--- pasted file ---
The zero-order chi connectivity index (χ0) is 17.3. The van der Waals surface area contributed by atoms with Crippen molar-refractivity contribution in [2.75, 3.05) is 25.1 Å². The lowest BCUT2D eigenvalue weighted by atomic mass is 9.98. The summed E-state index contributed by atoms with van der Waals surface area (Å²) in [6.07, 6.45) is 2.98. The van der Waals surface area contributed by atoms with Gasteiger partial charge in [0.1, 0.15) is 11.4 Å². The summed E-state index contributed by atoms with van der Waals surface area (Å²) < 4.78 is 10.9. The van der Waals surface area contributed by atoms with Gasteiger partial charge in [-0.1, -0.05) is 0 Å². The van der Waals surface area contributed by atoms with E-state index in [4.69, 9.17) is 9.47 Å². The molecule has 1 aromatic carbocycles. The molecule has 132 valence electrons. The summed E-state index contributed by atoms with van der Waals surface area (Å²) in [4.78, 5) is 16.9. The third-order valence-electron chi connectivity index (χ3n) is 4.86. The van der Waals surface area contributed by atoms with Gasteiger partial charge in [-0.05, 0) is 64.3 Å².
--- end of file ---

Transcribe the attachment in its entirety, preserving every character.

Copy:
The zero-order chi connectivity index (χ0) is 17.3. The van der Waals surface area contributed by atoms with Crippen molar-refractivity contribution in [2.75, 3.05) is 25.1 Å². The lowest BCUT2D eigenvalue weighted by atomic mass is 9.98. The summed E-state index contributed by atoms with van der Waals surface area (Å²) in [6.07, 6.45) is 2.98. The van der Waals surface area contributed by atoms with Gasteiger partial charge in [0.1, 0.15) is 11.4 Å². The summed E-state index contributed by atoms with van der Waals surface area (Å²) < 4.78 is 10.9. The van der Waals surface area contributed by atoms with Gasteiger partial charge in [-0.1, -0.05) is 0 Å². The van der Waals surface area contributed by atoms with E-state index in [4.69, 9.17) is 9.47 Å². The molecule has 1 aromatic carbocycles. The molecule has 132 valence electrons. The summed E-state index contributed by atoms with van der Waals surface area (Å²) in [4.78, 5) is 16.9. The third-order valence-electron chi connectivity index (χ3n) is 4.86. The van der Waals surface area contributed by atoms with Gasteiger partial charge in [-0.05, 0) is 64.3 Å².